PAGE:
UPDATE: Welcome Carolina Plott Hound Readers!
Over the last few weeks since the North Carolina Common Core legislative study committee (LRC) released their findings, which included a bill to replace the Common Core, we’ve heard sound bite after sound bite from supporters that all contain a theme: Politicizing.
I took one egregious and hypocritical offender to task but wanted to revisit it after I found more video of her comments. I’m talking about Rep. Cotham. At the final meeting of the LRC, Rep. Tricia Cotham (who is a member of Common Core LRC) decided to grandstand and fluff her political feathers while simultaneously degrading the parents and citizens who spoke out against Common Core to the LRC.
It was nice of her to attend that last LRC meeting, since she blew off the public comment meeting. She chose to ‘listen online’ instead. I guess she missed the fact 2/3 of the 60 people who showed up spoke in opposition. Selective hearing maybe? Perhaps she can better hear the ‘politicizing’ from national voices like Peggy Noonan eviscerating Common Core and from George Will trouncing it?
Back to that N&O clip
It’s a quick clip, taken right after the last LRC meeting. She does her best in 25 seconds to demonize anyone thinking NC taking control of their own academics is a good thing:
1. It’s not curriculum, Rep. Cotham. It’s standards. Your CC handlers should have drilled that into you by now. The proposal on the table is also about fixing the horribly written and experimental Common Core standards.
2. Rep. Cotham, if it’s inappropriate to politicize education, perhaps you shouldn’t be doing it yourself. In fact, you and the supporters of CC are the only ones doing that in NC. I know how this game works. Labeling and isolating a target like this is meant to chill speech on the topic and meant as a warning shot to other politicians. Ya know what? It’s not working. We see you.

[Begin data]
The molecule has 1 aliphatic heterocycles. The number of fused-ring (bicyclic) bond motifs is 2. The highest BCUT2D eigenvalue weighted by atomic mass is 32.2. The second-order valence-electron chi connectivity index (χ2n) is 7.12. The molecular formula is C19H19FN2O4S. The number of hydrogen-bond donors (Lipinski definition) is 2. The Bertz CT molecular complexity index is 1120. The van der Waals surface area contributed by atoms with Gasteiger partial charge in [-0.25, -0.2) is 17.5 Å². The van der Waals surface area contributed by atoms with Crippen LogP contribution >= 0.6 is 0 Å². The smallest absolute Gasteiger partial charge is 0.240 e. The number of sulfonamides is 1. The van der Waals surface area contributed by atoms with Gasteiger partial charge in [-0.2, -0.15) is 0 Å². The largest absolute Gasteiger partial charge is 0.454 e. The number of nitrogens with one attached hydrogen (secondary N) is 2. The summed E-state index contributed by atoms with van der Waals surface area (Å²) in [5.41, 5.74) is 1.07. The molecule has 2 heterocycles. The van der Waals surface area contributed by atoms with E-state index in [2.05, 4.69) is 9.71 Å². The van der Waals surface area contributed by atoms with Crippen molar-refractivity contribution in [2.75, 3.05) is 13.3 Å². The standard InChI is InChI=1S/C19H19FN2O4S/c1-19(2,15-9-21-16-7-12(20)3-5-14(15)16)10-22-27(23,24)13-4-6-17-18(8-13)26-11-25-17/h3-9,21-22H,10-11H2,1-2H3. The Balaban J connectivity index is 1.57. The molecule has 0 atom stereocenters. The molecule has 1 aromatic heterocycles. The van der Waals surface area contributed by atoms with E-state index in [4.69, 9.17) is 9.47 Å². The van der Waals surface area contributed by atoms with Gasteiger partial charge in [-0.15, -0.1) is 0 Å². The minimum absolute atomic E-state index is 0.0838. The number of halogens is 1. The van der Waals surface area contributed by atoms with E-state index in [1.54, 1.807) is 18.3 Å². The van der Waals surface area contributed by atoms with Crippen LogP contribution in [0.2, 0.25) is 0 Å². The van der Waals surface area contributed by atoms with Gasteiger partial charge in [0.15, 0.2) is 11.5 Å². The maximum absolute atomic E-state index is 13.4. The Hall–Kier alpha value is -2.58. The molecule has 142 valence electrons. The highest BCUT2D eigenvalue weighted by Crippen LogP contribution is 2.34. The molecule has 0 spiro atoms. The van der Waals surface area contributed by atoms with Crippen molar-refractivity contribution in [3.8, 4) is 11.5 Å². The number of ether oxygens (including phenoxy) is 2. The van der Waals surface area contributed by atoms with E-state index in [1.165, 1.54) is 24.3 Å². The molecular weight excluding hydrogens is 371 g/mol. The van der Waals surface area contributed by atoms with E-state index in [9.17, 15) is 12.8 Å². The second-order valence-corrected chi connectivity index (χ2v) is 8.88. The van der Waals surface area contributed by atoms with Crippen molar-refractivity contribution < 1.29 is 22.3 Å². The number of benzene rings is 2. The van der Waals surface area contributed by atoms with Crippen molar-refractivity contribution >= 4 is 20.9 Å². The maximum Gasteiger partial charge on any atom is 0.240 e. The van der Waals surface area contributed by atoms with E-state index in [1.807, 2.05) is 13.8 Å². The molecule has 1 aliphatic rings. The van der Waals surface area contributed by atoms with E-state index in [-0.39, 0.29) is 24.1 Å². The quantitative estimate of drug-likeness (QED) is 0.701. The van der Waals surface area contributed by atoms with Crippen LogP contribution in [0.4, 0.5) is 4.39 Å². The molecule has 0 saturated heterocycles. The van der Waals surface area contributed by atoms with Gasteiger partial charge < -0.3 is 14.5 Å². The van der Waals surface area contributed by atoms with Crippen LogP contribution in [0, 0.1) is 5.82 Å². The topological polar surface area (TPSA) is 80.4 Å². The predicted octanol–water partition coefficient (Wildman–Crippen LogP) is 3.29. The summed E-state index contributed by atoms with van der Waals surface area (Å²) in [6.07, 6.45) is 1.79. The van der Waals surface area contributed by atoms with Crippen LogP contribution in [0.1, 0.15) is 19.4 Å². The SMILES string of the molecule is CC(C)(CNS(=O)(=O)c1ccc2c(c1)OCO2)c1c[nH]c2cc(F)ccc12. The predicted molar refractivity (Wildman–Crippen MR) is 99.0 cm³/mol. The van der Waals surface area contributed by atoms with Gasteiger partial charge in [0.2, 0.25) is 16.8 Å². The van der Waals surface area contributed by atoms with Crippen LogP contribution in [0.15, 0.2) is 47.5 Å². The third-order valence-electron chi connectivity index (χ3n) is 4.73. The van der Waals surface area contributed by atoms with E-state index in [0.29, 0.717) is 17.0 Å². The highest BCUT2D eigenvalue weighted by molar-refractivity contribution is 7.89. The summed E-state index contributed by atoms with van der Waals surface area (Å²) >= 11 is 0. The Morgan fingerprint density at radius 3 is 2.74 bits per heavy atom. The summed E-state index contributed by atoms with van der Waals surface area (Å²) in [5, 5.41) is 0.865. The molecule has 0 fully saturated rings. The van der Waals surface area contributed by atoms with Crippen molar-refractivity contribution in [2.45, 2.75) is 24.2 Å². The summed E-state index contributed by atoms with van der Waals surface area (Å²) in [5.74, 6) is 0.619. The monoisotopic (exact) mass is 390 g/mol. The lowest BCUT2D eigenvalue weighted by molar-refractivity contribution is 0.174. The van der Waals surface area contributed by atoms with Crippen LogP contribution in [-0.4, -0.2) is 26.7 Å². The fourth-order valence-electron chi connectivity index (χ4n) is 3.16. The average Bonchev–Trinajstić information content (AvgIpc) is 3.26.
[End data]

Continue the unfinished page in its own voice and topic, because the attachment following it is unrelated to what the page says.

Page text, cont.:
3. It’s dangerous? LOL. Ma’am. All due respect, allowing outside entities accountable to no one to dictate what our children learn is dangerous. You need a reality check.
4. The News and Observer hacks did a nice job repeating that last statement she made at the end. Such unbiased coverage!
5. That lipstick doesn’t work for her. At all.
Opposition to Common Core knows they are outmatched in funds and that some legislators are either tuning them out or hustling them. Who can keep up with the Gates foundation and the US Chamber? Very few. So what are they doing to counter? Continuing to speak out, protesting, forming PACS and running for office. There’s your politicizing, Rep. Cotham. Let’s take a look around the nation a bit and see for ourselves.
Two incumbent Common Core pushers backed by the US Chamber of Commerce and Governor Pence go down in Indiana. Who won? Two candidates specifically running on Common Core opposition promises.
Tuesday’s Republican primary elections in the Hoosier state resulted in the landslide defeat of two establishment incumbents running for statewide re-election. Pence had endorsed GOP State Rep. Kathy Heuer over challenger Christopher Judy. Pence’s Lt. Gov. Sue Ellspermann had endorsed GOP State Rep. Rebecca Kubacki over challenger Curt Nisly. The incumbents enjoyed the support of the Common Core-promoting U.S. Chamber of Commerce.
These same Big Business elites backed Pence’s ploy to stave off grassroots parental opposition by “withdrawing” from Common Core — and then immediately adopting “new” standards that recycle the same old rotten ones. (See my April 30 column, “Big Government GOP’s Common Core Rebrand Hustle.”) As Hoosier mom Erin Tuttle put it, Pence’s stunt “gave the appearance of voiding the Common Core, while the Indiana Department of Education and the Center for Education and Career Innovation walked it through the backdoor.”
In defeat, Rep. Stautberg defends his stance on Common Core. Gee, what happened here? Oh, he sided with big business and experimental standards over the voices of the parents.
It was hard to imagine what Stautberg, a third-term lawmaker and chairman of the Public Utilities Committee who is generally considered thoughtful and respected among his GOP colleagues, could have done over the past two years to draw the ire of GOP voters – particularly to the degree that he would go from a 22-point win in 2012 to a 7-point loss in 2014.
Turns out, it’s more what he didn’t do. He didn’t oppose Common Core.
And from the Common Core Shutuppery Files: